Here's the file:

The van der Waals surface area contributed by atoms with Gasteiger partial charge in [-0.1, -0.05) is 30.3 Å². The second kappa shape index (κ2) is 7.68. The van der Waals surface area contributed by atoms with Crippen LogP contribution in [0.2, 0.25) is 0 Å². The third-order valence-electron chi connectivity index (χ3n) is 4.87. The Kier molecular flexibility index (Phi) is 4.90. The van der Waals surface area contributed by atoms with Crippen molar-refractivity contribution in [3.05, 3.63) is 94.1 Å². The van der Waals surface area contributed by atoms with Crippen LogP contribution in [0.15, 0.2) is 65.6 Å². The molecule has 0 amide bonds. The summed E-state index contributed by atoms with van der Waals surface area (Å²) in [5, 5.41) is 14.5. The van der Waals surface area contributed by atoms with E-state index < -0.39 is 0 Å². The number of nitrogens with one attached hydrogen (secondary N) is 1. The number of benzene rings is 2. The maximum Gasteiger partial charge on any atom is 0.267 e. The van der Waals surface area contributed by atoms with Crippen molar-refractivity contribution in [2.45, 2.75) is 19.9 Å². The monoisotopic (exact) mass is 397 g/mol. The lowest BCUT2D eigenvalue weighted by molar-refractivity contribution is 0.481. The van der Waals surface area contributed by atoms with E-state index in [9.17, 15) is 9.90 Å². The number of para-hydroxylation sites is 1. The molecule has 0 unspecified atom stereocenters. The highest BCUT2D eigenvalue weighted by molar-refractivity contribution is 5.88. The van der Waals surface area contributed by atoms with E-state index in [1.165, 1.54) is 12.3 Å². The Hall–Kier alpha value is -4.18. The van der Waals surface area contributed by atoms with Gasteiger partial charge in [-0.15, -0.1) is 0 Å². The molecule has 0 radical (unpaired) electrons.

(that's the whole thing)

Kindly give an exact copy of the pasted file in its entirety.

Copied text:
The van der Waals surface area contributed by atoms with Gasteiger partial charge in [-0.1, -0.05) is 30.3 Å². The second kappa shape index (κ2) is 7.68. The van der Waals surface area contributed by atoms with Crippen LogP contribution in [0.2, 0.25) is 0 Å². The third-order valence-electron chi connectivity index (χ3n) is 4.87. The Kier molecular flexibility index (Phi) is 4.90. The van der Waals surface area contributed by atoms with Crippen molar-refractivity contribution in [3.05, 3.63) is 94.1 Å². The van der Waals surface area contributed by atoms with Crippen LogP contribution in [0.15, 0.2) is 65.6 Å². The molecule has 0 amide bonds. The summed E-state index contributed by atoms with van der Waals surface area (Å²) in [5, 5.41) is 14.5. The van der Waals surface area contributed by atoms with E-state index < -0.39 is 0 Å². The number of nitrogens with one attached hydrogen (secondary N) is 1. The number of benzene rings is 2. The maximum Gasteiger partial charge on any atom is 0.267 e. The van der Waals surface area contributed by atoms with Crippen molar-refractivity contribution in [2.45, 2.75) is 19.9 Å². The monoisotopic (exact) mass is 397 g/mol. The lowest BCUT2D eigenvalue weighted by molar-refractivity contribution is 0.481. The van der Waals surface area contributed by atoms with E-state index in [9.17, 15) is 9.90 Å². The number of para-hydroxylation sites is 1. The molecule has 0 unspecified atom stereocenters. The highest BCUT2D eigenvalue weighted by molar-refractivity contribution is 5.88. The van der Waals surface area contributed by atoms with E-state index in [1.165, 1.54) is 12.3 Å². The Hall–Kier alpha value is -4.18. The van der Waals surface area contributed by atoms with Gasteiger partial charge in [-0.15, -0.1) is 0 Å². The molecule has 0 radical (unpaired) electrons.